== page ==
I still wince when someone at the shooting end of a camera asks me to smile. But my dad is never far from my mind. He was the wisest and gentlest of men, a trait he probably picked up from his exquisitely polite father, who always stood and bowed when a woman entered or left the room. I knew my grandfather only from my father’s reports of him; he died before I was born.
My mother was a governess for a family in Suffield when she was very young, only fourteen. She met my father in Windsor Locks, and instantly was stuck on him. He was, she said, the best catch in town.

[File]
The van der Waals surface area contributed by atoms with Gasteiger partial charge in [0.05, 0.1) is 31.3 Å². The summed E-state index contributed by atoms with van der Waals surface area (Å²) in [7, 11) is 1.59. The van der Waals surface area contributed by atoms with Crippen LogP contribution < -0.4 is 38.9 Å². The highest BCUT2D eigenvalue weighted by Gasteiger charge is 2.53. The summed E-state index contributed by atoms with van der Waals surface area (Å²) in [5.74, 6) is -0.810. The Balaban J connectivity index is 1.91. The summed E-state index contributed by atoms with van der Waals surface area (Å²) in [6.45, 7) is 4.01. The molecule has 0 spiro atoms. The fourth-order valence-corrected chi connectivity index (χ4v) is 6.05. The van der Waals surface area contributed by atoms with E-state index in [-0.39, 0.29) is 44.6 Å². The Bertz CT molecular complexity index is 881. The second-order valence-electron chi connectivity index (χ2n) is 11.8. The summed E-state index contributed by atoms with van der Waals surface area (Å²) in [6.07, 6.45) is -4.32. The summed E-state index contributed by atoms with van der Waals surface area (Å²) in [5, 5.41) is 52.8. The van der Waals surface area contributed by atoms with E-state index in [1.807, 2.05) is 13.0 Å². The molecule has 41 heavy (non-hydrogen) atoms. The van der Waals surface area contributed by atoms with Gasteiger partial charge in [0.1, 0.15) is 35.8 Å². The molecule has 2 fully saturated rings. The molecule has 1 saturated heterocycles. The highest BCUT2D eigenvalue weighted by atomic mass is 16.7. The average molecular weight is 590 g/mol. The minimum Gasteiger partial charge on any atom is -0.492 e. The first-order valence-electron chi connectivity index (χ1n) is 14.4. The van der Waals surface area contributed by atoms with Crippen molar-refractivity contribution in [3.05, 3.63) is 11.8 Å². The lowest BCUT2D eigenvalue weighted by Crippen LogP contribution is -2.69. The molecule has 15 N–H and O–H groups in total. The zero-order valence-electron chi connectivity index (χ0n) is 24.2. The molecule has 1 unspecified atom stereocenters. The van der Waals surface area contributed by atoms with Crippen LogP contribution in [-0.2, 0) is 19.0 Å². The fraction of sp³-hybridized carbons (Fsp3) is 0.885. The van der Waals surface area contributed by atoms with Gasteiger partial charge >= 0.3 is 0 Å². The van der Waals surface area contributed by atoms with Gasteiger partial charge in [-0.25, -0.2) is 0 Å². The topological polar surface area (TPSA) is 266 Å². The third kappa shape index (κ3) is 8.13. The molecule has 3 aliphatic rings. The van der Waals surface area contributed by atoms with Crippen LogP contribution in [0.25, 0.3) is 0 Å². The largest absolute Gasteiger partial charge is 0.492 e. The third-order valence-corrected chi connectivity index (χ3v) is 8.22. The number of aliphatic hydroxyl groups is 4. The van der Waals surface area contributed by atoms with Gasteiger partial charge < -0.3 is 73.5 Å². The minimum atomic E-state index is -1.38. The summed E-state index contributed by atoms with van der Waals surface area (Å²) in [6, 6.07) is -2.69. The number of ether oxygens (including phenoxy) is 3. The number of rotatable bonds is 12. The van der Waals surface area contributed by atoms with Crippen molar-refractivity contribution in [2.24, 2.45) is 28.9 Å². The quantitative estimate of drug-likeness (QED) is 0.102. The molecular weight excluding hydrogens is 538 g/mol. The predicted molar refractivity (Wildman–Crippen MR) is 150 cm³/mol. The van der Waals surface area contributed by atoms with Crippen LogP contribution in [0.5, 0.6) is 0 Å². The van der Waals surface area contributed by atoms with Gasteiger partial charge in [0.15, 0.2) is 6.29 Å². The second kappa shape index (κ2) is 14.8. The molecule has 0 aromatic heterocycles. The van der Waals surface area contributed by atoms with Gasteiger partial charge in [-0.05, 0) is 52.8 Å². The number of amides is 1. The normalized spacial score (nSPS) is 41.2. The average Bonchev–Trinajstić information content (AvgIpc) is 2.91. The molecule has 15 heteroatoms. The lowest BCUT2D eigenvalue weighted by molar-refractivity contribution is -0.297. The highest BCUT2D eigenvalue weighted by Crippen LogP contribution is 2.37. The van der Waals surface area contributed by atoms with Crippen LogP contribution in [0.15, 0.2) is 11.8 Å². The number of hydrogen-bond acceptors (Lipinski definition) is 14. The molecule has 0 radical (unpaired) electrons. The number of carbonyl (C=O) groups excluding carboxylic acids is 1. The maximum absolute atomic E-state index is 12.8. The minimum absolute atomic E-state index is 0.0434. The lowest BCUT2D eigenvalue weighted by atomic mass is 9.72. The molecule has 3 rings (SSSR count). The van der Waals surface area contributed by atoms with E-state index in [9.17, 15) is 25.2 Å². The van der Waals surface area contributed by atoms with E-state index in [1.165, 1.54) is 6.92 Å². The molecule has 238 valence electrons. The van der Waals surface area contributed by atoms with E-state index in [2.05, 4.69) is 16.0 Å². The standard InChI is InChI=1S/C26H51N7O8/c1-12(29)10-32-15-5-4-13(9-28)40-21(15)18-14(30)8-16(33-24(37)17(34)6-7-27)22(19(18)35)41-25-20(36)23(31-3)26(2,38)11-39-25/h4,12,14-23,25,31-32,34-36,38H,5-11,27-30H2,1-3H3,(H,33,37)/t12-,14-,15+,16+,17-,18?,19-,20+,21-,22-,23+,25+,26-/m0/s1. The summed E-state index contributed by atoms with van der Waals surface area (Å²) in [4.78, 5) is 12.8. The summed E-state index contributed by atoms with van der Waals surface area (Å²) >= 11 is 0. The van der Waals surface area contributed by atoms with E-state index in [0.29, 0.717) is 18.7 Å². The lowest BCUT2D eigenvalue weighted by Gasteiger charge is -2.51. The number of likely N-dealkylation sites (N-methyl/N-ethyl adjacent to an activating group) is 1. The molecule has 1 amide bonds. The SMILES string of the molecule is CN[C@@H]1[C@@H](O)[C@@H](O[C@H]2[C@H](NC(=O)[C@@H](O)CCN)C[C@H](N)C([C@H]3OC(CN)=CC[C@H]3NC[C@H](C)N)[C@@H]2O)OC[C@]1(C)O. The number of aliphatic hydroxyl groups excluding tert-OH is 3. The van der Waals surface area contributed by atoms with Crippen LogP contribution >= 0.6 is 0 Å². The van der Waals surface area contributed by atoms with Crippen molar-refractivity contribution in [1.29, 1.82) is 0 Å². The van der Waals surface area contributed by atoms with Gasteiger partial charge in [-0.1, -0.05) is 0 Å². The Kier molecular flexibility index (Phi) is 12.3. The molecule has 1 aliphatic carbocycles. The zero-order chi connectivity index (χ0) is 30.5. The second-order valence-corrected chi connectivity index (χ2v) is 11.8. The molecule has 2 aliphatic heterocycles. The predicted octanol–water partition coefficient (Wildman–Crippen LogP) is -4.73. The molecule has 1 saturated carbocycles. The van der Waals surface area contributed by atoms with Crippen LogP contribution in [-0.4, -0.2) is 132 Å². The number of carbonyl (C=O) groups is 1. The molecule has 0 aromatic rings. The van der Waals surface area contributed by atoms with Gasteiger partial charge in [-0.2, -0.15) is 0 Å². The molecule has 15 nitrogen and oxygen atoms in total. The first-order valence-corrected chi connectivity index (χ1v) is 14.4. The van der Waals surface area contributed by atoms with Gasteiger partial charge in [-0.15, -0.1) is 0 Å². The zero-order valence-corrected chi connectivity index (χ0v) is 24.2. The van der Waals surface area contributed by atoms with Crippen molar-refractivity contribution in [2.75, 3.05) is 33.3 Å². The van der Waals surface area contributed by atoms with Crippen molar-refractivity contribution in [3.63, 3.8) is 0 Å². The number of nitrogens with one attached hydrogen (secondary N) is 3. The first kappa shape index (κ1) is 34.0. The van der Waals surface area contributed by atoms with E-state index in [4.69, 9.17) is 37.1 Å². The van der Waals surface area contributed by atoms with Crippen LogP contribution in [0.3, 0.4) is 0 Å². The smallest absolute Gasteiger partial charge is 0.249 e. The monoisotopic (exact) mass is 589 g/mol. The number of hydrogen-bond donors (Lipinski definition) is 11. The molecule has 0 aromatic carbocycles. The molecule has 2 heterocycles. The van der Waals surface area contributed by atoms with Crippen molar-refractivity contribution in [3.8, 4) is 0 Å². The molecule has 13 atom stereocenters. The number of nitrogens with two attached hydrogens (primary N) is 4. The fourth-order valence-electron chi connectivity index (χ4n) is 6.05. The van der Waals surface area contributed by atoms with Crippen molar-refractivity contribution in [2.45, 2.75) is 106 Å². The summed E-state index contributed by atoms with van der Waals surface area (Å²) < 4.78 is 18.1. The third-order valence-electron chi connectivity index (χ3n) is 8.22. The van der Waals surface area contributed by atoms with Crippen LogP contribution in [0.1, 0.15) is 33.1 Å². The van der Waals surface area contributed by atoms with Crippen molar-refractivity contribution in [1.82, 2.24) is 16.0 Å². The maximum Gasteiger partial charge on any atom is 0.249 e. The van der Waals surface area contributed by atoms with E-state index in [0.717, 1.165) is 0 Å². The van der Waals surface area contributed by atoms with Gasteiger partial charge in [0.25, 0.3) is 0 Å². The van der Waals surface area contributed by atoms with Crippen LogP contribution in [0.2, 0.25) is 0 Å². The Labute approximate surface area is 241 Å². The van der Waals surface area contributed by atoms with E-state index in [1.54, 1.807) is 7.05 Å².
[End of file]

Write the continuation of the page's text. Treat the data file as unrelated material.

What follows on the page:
While she was working in Suffield, my father visited her many times. They dated, got to know each other well, fell in love. My father asked my mother to marry him four or five times, but she kept putting him off. One day, he visited her with a calendar in hand and said, “Rose, I want you to pick a day on this calendar when we can be married. I’ll leave it with you. If a day is not marked on it when I come again, this will have been the last time I will have asked you.”